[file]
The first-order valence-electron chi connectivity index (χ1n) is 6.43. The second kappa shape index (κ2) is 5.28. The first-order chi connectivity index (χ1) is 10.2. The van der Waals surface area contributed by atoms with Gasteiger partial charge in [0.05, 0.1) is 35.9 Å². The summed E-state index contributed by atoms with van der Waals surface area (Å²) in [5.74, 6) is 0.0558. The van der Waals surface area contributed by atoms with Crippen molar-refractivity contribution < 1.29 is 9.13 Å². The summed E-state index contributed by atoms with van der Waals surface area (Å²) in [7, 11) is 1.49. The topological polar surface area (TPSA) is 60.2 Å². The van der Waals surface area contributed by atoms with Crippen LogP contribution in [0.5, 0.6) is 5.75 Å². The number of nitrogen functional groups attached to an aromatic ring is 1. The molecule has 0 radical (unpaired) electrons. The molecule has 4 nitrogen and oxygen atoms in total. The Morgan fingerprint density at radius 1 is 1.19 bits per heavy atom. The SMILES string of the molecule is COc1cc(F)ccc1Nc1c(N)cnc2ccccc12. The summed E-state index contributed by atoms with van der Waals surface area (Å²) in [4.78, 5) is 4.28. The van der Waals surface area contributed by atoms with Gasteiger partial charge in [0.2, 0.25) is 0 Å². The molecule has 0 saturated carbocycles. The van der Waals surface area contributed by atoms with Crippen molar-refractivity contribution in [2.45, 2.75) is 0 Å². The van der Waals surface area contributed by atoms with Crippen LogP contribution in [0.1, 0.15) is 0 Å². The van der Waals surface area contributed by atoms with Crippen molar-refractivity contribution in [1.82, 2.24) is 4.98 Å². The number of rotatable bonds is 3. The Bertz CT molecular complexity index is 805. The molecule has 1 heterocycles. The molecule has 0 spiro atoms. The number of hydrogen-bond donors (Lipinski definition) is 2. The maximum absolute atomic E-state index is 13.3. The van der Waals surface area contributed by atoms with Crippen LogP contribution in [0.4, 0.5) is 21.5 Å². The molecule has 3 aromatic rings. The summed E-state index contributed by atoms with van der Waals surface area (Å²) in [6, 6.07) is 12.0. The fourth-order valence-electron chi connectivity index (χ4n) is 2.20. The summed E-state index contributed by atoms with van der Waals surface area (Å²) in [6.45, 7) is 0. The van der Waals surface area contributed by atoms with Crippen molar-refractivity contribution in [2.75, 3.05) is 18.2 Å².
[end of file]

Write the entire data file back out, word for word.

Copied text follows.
The first-order valence-electron chi connectivity index (χ1n) is 6.43. The second kappa shape index (κ2) is 5.28. The first-order chi connectivity index (χ1) is 10.2. The van der Waals surface area contributed by atoms with Gasteiger partial charge in [0.05, 0.1) is 35.9 Å². The summed E-state index contributed by atoms with van der Waals surface area (Å²) in [5.74, 6) is 0.0558. The van der Waals surface area contributed by atoms with Crippen molar-refractivity contribution < 1.29 is 9.13 Å². The summed E-state index contributed by atoms with van der Waals surface area (Å²) in [7, 11) is 1.49. The topological polar surface area (TPSA) is 60.2 Å². The van der Waals surface area contributed by atoms with Crippen LogP contribution in [0.5, 0.6) is 5.75 Å². The number of nitrogen functional groups attached to an aromatic ring is 1. The molecule has 0 radical (unpaired) electrons. The molecule has 4 nitrogen and oxygen atoms in total. The Morgan fingerprint density at radius 1 is 1.19 bits per heavy atom. The SMILES string of the molecule is COc1cc(F)ccc1Nc1c(N)cnc2ccccc12. The summed E-state index contributed by atoms with van der Waals surface area (Å²) in [4.78, 5) is 4.28. The van der Waals surface area contributed by atoms with Gasteiger partial charge in [0.2, 0.25) is 0 Å². The molecule has 0 saturated carbocycles. The van der Waals surface area contributed by atoms with Crippen molar-refractivity contribution in [2.45, 2.75) is 0 Å². The van der Waals surface area contributed by atoms with Crippen LogP contribution in [0.1, 0.15) is 0 Å². The van der Waals surface area contributed by atoms with Crippen molar-refractivity contribution in [1.82, 2.24) is 4.98 Å². The number of rotatable bonds is 3. The Bertz CT molecular complexity index is 805. The molecule has 1 heterocycles. The molecule has 0 spiro atoms. The number of hydrogen-bond donors (Lipinski definition) is 2. The maximum absolute atomic E-state index is 13.3. The van der Waals surface area contributed by atoms with Crippen LogP contribution in [0.4, 0.5) is 21.5 Å². The molecule has 3 aromatic rings. The summed E-state index contributed by atoms with van der Waals surface area (Å²) in [6, 6.07) is 12.0. The fourth-order valence-electron chi connectivity index (χ4n) is 2.20. The summed E-state index contributed by atoms with van der Waals surface area (Å²) in [6.45, 7) is 0. The van der Waals surface area contributed by atoms with Crippen molar-refractivity contribution in [2.75, 3.05) is 18.2 Å².